The possibility of the purchase of Llandaff Fields by the Cardiff Corporation first arose in 1896. The Corporation proposed to extend its boundaries to include Llandaff, and the Ecclesiastical Commissioners who owned Llandaff Fields (also known as Court Farm) favoured this because it would improve drainage from houses recently built on Court Farm land. There was also a scheme to build a new road to provide better communications between Llandaff and Cardiff. The proposal for further building gave rise to protests concerning the loss of public access to rural walks. The South Wales Daily News of 22nd January 1896 published an article entitled "To Save Llandaff Fields" and maintained a campaign until it was able to announce five days later that a well-known local gentleman and others were willing to contribute £5,000 towards the purchase of Llandaff Fields to be kept in its natural state as a public recreation ground.
In February 1896 the Council agreed to this proposal and in March opened negotiations with the Ecclesiastical Commissioners, who wished to charge £69,000 for the 71 acres of Llandaff Fields. This was viewed as an alarming sum to the Council but the Town Clerk suggested that it would be affordable if some of the land were let for building purposes and would thereby generate an income. The purchase proceeded on this basis, with an area of approximately 14 acres reserved for building, an arrangement to which the donors of the £5,000 (who were Herbert and Charles Thompson) were content, provided that the remaining land remained an open space.
One complication arose from the presence of a sewage farm in one of the fields which was leased by the Ecclesiastical Commissioners to the Llandaff Rural District Council. The Cardiff Council wished to end this arrangement because part of the plan was to connect Llandaff to the town's drainage and sewage system. In the event it was agreed that the sewage farm would have to remain at least until the expiry of the existing lease in 1910.
The purchase was completed on 31st March 1898. Attention then turned to the future use and management of Llandaff Fields, and the Parks Committee at its meeting on 25th November 1898 agreed to appoint a caretaker who would live at the Court Farm farmhouse. Improvements were agreed for the main footpath through the fields in the form of additional wicket gates and the removal of intermediate gates to give free access to all the fields. 12 seats with foot rests were also placed along the path. In January 1899 it was agreed that entrances to Llandaff Fields would be created "opposite Conway-road and Llanvair-street so as to prevent damage to the hedges and fences."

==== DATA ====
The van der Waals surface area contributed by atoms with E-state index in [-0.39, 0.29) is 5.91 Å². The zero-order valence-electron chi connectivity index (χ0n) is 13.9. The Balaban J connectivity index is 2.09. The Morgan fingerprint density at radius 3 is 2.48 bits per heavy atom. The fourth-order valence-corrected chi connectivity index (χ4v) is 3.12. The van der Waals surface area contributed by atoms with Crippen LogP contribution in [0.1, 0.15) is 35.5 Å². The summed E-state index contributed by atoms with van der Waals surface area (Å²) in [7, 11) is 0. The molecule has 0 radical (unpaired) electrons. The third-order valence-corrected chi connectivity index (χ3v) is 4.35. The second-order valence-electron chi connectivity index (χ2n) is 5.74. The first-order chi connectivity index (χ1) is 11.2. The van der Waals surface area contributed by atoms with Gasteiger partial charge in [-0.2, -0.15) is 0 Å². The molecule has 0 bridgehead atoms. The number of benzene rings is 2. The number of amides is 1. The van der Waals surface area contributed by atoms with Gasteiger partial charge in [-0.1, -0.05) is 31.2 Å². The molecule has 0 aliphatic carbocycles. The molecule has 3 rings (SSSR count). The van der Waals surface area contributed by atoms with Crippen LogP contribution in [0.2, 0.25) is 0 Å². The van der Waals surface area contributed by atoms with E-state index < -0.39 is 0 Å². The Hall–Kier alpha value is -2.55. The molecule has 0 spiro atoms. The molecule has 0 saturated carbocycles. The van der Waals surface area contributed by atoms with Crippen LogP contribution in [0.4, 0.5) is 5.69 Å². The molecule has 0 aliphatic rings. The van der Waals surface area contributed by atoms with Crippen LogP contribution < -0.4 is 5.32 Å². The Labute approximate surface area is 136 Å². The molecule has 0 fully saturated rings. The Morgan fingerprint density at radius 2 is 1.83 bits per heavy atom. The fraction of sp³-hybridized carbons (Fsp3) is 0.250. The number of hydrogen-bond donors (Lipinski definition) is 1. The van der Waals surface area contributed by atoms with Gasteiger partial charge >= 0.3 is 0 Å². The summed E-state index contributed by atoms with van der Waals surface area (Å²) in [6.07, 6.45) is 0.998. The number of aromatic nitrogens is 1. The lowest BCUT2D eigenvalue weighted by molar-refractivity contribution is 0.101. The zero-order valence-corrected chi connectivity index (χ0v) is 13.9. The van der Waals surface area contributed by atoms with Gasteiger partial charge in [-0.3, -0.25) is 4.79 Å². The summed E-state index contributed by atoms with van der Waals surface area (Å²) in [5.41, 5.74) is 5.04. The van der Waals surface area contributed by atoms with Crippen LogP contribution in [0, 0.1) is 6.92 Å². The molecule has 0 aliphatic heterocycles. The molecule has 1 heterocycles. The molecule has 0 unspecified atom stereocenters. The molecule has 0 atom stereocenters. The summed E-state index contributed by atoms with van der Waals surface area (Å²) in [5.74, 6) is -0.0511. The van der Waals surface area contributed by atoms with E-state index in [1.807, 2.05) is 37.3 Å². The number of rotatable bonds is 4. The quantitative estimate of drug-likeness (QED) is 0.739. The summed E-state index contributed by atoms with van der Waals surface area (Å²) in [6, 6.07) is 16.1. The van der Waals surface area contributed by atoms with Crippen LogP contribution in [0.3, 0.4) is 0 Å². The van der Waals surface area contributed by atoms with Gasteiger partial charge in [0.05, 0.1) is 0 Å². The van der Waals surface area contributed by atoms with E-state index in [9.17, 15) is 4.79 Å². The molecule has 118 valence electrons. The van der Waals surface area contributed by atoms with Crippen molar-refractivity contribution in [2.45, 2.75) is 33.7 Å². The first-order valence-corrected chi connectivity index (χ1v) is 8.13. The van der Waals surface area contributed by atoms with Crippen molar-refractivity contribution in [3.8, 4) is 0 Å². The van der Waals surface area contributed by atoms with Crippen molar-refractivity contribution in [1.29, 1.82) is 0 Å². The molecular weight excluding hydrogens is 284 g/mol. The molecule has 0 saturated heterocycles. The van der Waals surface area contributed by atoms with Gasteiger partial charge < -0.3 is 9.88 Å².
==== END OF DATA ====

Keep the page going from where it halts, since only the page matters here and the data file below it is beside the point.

A controversy soon arose because the Council agreed to a proposal that the Royal Agriculrural Society Show of 1901 be held using part of Llandaff Fields, as well as Pontcanna Farm which had been offered by Lord Bute. There was robust opposition from a group of ratepayers for whom Charles Thompson was spokesman. They contended that the terms of the purchase of Llandaff Fields would be breached in that public access would be restricted for a lengthy period and the rustic character of the fields would be permanently lost. There was strong public backing for the Thompson position and the Council came to recognise that legally it was in the wrong, but it felt unable to withdraw. A compromise was sought unsuccessfully and a public meeting, held in the Eisteddfod Pavilion in Cathays Park, voted emphatically against use of Llandaff Fields for the Show, which in the event was held in Pontcanna Farm and Sophia Gardens.
One of main reasons for acquiring Llandaff Fields was to provide "playing fields", and therefore permission for games to be played there was granted at the time of purchase. Tennis courts were subsequently provided, and pitches for football, cricket and hockey. There was also a proposal to provide a swimming bath.
As well as this focus on providing sports facilities, hedge and tree planting also took place. For example in February 1908 the Parks Superintendent reported that a tree avenue parallel with the main path at the Cathedral Road end of the Fields was being planted, along with small groups of trees, and "the trees being used for this purpose are Japanese Larch, Corsican Pines, Ash, & Flowering Chestnuts." The cost of this, approved in November 1906, was estimated to be £160. A new gateway at the Cathedral Road entrance was proposed in January 1910, and in October a tender was accepted from Messrs. Rowland Bros. of Bletchley for a set of gates to cost £15.